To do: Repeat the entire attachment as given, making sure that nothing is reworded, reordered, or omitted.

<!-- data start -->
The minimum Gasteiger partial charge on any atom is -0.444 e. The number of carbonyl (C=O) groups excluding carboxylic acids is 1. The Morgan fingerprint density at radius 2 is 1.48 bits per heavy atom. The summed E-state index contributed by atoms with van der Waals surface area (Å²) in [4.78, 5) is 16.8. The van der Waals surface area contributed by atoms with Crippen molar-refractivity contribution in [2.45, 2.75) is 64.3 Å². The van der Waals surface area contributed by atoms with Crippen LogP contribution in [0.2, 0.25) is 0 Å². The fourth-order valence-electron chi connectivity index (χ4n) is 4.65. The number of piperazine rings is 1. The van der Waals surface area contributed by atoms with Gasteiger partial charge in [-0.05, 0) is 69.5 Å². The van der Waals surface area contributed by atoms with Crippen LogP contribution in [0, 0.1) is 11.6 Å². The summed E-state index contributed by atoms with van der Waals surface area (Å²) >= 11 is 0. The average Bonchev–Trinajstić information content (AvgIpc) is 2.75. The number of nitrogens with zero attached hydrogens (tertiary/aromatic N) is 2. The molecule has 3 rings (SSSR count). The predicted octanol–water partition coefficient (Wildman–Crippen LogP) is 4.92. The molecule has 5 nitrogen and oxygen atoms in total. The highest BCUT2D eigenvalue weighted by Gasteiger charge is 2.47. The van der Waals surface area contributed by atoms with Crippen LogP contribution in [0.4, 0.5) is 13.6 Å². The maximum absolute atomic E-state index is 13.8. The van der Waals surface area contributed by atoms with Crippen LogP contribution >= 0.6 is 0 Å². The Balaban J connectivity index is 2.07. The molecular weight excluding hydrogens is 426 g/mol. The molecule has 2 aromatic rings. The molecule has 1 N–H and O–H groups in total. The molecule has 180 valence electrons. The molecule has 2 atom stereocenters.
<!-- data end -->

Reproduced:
The minimum Gasteiger partial charge on any atom is -0.444 e. The number of carbonyl (C=O) groups excluding carboxylic acids is 1. The Morgan fingerprint density at radius 2 is 1.48 bits per heavy atom. The summed E-state index contributed by atoms with van der Waals surface area (Å²) in [4.78, 5) is 16.8. The van der Waals surface area contributed by atoms with Crippen molar-refractivity contribution in [2.45, 2.75) is 64.3 Å². The van der Waals surface area contributed by atoms with Crippen LogP contribution in [0.2, 0.25) is 0 Å². The fourth-order valence-electron chi connectivity index (χ4n) is 4.65. The number of piperazine rings is 1. The van der Waals surface area contributed by atoms with Gasteiger partial charge in [-0.05, 0) is 69.5 Å². The van der Waals surface area contributed by atoms with Crippen LogP contribution in [0, 0.1) is 11.6 Å². The summed E-state index contributed by atoms with van der Waals surface area (Å²) >= 11 is 0. The average Bonchev–Trinajstić information content (AvgIpc) is 2.75. The number of nitrogens with zero attached hydrogens (tertiary/aromatic N) is 2. The molecule has 3 rings (SSSR count). The predicted octanol–water partition coefficient (Wildman–Crippen LogP) is 4.92. The molecule has 5 nitrogen and oxygen atoms in total. The highest BCUT2D eigenvalue weighted by Gasteiger charge is 2.47. The van der Waals surface area contributed by atoms with Crippen LogP contribution in [0.4, 0.5) is 13.6 Å². The maximum absolute atomic E-state index is 13.8. The van der Waals surface area contributed by atoms with Crippen LogP contribution >= 0.6 is 0 Å². The Balaban J connectivity index is 2.07. The molecular weight excluding hydrogens is 426 g/mol. The molecule has 2 aromatic rings. The molecule has 1 N–H and O–H groups in total. The molecule has 180 valence electrons. The molecule has 2 atom stereocenters.